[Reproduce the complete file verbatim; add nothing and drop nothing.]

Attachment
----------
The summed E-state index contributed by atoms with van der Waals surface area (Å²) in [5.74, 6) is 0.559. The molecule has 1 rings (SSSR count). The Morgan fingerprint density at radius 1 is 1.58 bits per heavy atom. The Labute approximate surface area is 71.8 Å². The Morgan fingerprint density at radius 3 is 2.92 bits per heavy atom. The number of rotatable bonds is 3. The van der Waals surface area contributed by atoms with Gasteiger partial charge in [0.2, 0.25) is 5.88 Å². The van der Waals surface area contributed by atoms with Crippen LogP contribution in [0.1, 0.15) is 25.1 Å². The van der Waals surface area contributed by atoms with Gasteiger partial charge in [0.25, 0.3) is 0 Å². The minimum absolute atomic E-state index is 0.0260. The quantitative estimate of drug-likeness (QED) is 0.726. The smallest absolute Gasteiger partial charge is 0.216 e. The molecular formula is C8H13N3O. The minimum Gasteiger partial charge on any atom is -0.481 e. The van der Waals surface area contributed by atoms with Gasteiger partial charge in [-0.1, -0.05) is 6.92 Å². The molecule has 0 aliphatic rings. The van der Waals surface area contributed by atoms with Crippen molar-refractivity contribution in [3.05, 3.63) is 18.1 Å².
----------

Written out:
The summed E-state index contributed by atoms with van der Waals surface area (Å²) in [5.74, 6) is 0.559. The molecule has 1 rings (SSSR count). The Morgan fingerprint density at radius 1 is 1.58 bits per heavy atom. The Labute approximate surface area is 71.8 Å². The Morgan fingerprint density at radius 3 is 2.92 bits per heavy atom. The number of rotatable bonds is 3. The van der Waals surface area contributed by atoms with Gasteiger partial charge in [0.2, 0.25) is 5.88 Å². The van der Waals surface area contributed by atoms with Crippen LogP contribution in [0.1, 0.15) is 25.1 Å². The van der Waals surface area contributed by atoms with Gasteiger partial charge in [0.25, 0.3) is 0 Å². The minimum absolute atomic E-state index is 0.0260. The quantitative estimate of drug-likeness (QED) is 0.726. The smallest absolute Gasteiger partial charge is 0.216 e. The molecular formula is C8H13N3O. The minimum Gasteiger partial charge on any atom is -0.481 e. The van der Waals surface area contributed by atoms with Gasteiger partial charge in [-0.1, -0.05) is 6.92 Å². The molecule has 0 aliphatic rings. The van der Waals surface area contributed by atoms with Crippen molar-refractivity contribution in [3.05, 3.63) is 18.1 Å².